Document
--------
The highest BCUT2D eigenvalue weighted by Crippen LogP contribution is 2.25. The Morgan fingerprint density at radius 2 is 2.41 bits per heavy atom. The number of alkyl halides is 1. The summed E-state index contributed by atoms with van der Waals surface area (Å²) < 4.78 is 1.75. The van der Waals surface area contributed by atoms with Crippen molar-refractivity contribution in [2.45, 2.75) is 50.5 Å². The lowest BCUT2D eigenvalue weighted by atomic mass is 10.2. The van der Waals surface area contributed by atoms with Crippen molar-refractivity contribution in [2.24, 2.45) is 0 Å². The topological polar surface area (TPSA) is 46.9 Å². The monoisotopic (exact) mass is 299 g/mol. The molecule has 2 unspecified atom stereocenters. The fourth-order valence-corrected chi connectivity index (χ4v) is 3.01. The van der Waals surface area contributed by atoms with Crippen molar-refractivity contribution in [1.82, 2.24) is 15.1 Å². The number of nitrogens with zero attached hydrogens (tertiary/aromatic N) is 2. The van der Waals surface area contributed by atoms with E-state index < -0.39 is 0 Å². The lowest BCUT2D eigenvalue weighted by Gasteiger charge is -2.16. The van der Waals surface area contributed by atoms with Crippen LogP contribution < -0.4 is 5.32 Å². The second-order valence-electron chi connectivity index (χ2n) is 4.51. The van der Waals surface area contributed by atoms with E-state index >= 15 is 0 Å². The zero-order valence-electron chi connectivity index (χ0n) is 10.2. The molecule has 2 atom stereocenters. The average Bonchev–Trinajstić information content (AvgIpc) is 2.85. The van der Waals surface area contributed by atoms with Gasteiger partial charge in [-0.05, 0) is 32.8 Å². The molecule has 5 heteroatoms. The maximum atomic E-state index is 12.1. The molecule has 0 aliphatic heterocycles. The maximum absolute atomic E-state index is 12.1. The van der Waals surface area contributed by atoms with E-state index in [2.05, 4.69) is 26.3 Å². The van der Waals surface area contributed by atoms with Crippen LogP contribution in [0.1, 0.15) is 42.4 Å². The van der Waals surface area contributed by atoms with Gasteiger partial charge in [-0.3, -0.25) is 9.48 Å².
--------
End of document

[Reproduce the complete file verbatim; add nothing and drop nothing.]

The highest BCUT2D eigenvalue weighted by Crippen LogP contribution is 2.25. The Morgan fingerprint density at radius 2 is 2.41 bits per heavy atom. The number of alkyl halides is 1. The summed E-state index contributed by atoms with van der Waals surface area (Å²) < 4.78 is 1.75. The van der Waals surface area contributed by atoms with Crippen molar-refractivity contribution in [2.45, 2.75) is 50.5 Å². The lowest BCUT2D eigenvalue weighted by atomic mass is 10.2. The van der Waals surface area contributed by atoms with Crippen molar-refractivity contribution in [2.24, 2.45) is 0 Å². The topological polar surface area (TPSA) is 46.9 Å². The monoisotopic (exact) mass is 299 g/mol. The molecule has 2 unspecified atom stereocenters. The fourth-order valence-corrected chi connectivity index (χ4v) is 3.01. The van der Waals surface area contributed by atoms with Crippen molar-refractivity contribution in [1.82, 2.24) is 15.1 Å². The number of nitrogens with zero attached hydrogens (tertiary/aromatic N) is 2. The van der Waals surface area contributed by atoms with E-state index < -0.39 is 0 Å². The lowest BCUT2D eigenvalue weighted by Gasteiger charge is -2.16. The van der Waals surface area contributed by atoms with Crippen LogP contribution < -0.4 is 5.32 Å². The second-order valence-electron chi connectivity index (χ2n) is 4.51. The van der Waals surface area contributed by atoms with E-state index >= 15 is 0 Å². The zero-order valence-electron chi connectivity index (χ0n) is 10.2. The molecule has 2 atom stereocenters. The average Bonchev–Trinajstić information content (AvgIpc) is 2.85. The van der Waals surface area contributed by atoms with Gasteiger partial charge in [-0.05, 0) is 32.8 Å². The molecule has 5 heteroatoms. The maximum atomic E-state index is 12.1. The molecule has 0 aliphatic heterocycles. The maximum absolute atomic E-state index is 12.1. The van der Waals surface area contributed by atoms with E-state index in [2.05, 4.69) is 26.3 Å². The van der Waals surface area contributed by atoms with Crippen LogP contribution in [0.1, 0.15) is 42.4 Å². The van der Waals surface area contributed by atoms with Gasteiger partial charge in [-0.3, -0.25) is 9.48 Å².